Show simple item record

dc.contributor.authorArft, A. M.eng
dc.contributor.authorWalker, M. D.eng
dc.contributor.authorGurevitch, J.eng
dc.contributor.authorAlatalo, J. M.eng
dc.contributor.authorBret-Harte, M. S.eng
dc.contributor.authorDale, M.eng
dc.contributor.authorDiemer, M.eng
dc.contributor.authorGugerli, F.eng
dc.contributor.authorHenry, G. H. R.eng
dc.contributor.authorJones, M. H.eng
dc.contributor.authorHollister, R. D.eng
dc.contributor.authorJónsdóttir, I. S.eng
dc.contributor.authorLaine, K.eng
dc.contributor.authorLévesque, E.eng
dc.contributor.authorMarion, G. M.eng
dc.contributor.authorMolau, U.eng
dc.contributor.authorMølgaard, P.eng
dc.contributor.authorNordenhäll, U.eng
dc.contributor.authorRaszhivin, V.eng
dc.contributor.authorRobinson, C. H.eng
dc.contributor.authorStarr, G.eng
dc.contributor.authorStenström, A.eng
dc.contributor.authorStenström, M.eng
dc.contributor.authorTotland, Ørjaneng
dc.contributor.authorTurner, P. L.eng
dc.contributor.authorWalker, L. J.eng
dc.contributor.authorWebber, P. J.eng
dc.contributor.authorWelker, J. M.eng
dc.contributor.authorWookey, P. A.eng
dc.date.accessioned2008-02-13T10:20:18Z
dc.date.available2008-02-13T10:20:18Z
dc.date.issued1999eng
dc.identifier.citationEcological Monographs 1999 69 (4): 491-511en
dc.identifier.issn0012-9615eng
dc.identifier.urihttp://hdl.handle.net/1956/2583
dc.description.abstractThe International Tundra Experiment (ITEX) is a collaborative, multisite experiment using a common temperature manipulation to examine variability in species response across climatic and geographic gradients of tundra ecosystems. ITEX was designed specifically to examine variability in arctic and alpine species response to increased temperature. We compiled from one to four years of experimental data from 13 different ITEX sites and used meta-analysis to analyze responses of plant phenology, growth, and reproduction to experimental warming. Results indicate that key phenological events such as leaf bud burst and flowering occurred earlier in warmed plots throughout the study period; however, there was little impact on growth cessation at the end of the season. Quantitative measures of vegetative growth were greatest in warmed plots in the early years of the experiment, whereas reproductive effort and success increased in later years. A shift away from vegetative growth and toward reproductive effort and success in the fourth treatment year suggests a shift from the initial response to a secondary response. The change in vegetative response may be due to depletion of stored plant reserves, whereas the lag in reproductive response may be due to the formation of flower buds one to several seasons prior to flowering. Both vegetative and reproductive responses varied among life-forms; herbaceous forms had stronger and more consistent vegetative growth responses than did woody forms. The greater responsiveness of the herbaceous forms may be attributed to their more flexible morphology and to their relatively greater proportion of stored plant reserves. Finally, warmer, low arctic sites produced the strongest growth responses, but colder sites produced a greater reproductive response. Greater resource investment in vegetative growth may be a conservative strategy in the Low Arctic, where there is more competition for light, nutrients, or water, and there may be little opportunity for successful germination or seedling development. In contrast, in the High Arctic, heavy investment in producing seed under a higher temperature scenario may provide an opportunity for species to colonize patches of unvegetated ground. The observed differential response to warming suggests that the primary forces driving the response vary across climatic zones, functional groups, and through time.en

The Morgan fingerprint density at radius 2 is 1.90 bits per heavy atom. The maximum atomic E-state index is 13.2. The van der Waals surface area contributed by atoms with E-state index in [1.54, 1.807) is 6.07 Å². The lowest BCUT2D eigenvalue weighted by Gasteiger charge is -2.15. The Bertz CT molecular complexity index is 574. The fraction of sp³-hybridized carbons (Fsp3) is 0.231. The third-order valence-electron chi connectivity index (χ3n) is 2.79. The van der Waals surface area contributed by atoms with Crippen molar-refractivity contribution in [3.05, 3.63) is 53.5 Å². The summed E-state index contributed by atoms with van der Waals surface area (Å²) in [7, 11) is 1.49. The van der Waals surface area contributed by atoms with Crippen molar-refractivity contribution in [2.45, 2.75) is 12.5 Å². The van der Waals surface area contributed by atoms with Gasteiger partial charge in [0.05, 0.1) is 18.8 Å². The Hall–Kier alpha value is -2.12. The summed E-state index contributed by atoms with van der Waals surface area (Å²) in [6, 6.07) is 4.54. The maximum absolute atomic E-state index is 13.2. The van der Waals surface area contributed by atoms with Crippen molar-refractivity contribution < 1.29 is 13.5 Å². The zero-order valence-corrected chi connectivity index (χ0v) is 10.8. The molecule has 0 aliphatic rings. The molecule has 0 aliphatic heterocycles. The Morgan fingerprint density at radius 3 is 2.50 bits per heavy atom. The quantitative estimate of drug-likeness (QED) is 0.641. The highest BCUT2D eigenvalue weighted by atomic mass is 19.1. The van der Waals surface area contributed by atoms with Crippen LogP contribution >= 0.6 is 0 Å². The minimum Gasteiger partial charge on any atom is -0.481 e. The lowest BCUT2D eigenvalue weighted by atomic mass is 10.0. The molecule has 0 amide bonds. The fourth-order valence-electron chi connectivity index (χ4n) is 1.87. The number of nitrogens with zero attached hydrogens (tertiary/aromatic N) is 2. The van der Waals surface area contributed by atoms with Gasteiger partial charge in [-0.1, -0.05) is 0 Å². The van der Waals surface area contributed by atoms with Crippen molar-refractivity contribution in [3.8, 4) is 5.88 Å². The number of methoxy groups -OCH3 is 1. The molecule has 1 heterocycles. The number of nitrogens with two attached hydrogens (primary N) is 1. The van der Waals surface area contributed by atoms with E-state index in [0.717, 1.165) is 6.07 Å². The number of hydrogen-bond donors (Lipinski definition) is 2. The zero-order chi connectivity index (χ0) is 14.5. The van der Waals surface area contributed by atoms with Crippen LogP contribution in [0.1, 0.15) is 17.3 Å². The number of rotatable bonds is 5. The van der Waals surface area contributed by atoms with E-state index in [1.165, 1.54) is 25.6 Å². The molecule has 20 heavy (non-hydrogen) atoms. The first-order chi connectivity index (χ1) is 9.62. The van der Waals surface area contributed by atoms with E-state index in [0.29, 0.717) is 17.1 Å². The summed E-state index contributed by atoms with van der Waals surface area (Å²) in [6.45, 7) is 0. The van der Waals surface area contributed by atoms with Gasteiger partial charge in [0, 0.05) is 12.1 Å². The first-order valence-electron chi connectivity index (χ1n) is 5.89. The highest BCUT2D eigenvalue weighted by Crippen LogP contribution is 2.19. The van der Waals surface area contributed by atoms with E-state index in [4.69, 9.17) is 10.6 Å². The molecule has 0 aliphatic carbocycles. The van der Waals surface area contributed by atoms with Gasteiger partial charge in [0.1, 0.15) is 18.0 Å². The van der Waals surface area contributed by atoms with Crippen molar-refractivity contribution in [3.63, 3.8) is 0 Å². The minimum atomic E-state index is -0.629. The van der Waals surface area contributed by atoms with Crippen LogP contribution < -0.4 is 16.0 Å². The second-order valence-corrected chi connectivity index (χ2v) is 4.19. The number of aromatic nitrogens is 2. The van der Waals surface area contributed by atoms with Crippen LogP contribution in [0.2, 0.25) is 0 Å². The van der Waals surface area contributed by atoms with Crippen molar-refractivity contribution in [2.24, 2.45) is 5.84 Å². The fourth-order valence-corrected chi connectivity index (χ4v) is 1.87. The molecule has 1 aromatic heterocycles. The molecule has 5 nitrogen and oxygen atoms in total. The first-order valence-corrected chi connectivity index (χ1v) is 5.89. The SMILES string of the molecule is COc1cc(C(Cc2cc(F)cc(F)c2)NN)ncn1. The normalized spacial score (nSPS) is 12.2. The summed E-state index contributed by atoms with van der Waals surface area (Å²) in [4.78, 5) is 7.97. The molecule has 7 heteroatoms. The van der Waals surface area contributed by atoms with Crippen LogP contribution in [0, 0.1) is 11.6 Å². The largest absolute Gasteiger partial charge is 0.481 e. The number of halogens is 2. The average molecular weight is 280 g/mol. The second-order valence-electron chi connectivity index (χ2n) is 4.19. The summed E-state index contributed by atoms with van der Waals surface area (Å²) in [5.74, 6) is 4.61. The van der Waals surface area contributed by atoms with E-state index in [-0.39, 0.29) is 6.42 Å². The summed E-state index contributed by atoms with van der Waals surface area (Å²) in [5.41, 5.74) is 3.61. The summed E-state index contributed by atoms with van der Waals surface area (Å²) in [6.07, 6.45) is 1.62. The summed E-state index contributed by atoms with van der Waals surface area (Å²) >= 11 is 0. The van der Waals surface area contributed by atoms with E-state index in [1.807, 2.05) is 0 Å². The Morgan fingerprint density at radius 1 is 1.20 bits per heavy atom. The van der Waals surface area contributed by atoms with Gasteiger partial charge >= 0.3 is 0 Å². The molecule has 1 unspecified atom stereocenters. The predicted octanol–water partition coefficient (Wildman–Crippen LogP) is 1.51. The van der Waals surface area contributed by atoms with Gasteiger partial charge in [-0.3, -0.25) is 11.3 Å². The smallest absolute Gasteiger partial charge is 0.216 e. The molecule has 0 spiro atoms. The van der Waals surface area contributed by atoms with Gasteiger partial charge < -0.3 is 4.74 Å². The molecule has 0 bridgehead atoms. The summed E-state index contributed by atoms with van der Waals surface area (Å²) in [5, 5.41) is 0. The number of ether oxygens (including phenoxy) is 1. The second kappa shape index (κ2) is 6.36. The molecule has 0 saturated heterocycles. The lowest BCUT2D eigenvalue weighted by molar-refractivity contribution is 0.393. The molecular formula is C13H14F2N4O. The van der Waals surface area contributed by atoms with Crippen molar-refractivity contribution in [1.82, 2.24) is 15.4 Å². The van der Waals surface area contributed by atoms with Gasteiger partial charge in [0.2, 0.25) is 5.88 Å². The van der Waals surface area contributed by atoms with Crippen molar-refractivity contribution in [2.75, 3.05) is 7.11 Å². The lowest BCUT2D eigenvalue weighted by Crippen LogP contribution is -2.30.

dc.language.isoengeng
dc.publisherEcological Society of Americaeng
dc.subjectArctic tundraeng
dc.subjectExperimental warmingeng
dc.subjectGlobal changeeng
dc.subjectGlobal warmingeng
dc.subjectInternational Tundra Experimenteng
dc.subjectITEXeng
dc.subjectMeta-analysiseng
dc.subjectPlant response patternseng
dc.subjectSpatiotemporal gradientseng
dc.subjectTundra plantseng
dc.titleResponses of tundra plants to experimental warming : meta-analysis of the international tundra experimenteng
dc.typeJournal articleeng
dc.typePeer reviewedeng
dc.subject.nsiVDP::Matematikk og Naturvitenskap: 400::Zoologiske og botaniske fag: 480nob
bora.peerreviewedPeer reviewedeng
bibo.doihttp://dx.doi.org/10.1890/0012-9615%281999%29069%5B0491%3AROTPTE%5D2.0.CO%3B2eng
dc.identifier.doihttp://dx.doi.org/10.1890/0012-9615%281999%29069%5B0491%3AROTPTE%5D2.0.CO%3B2


Files in this item

Thumbnail

This item appears in the following Collection(s)

Show simple item record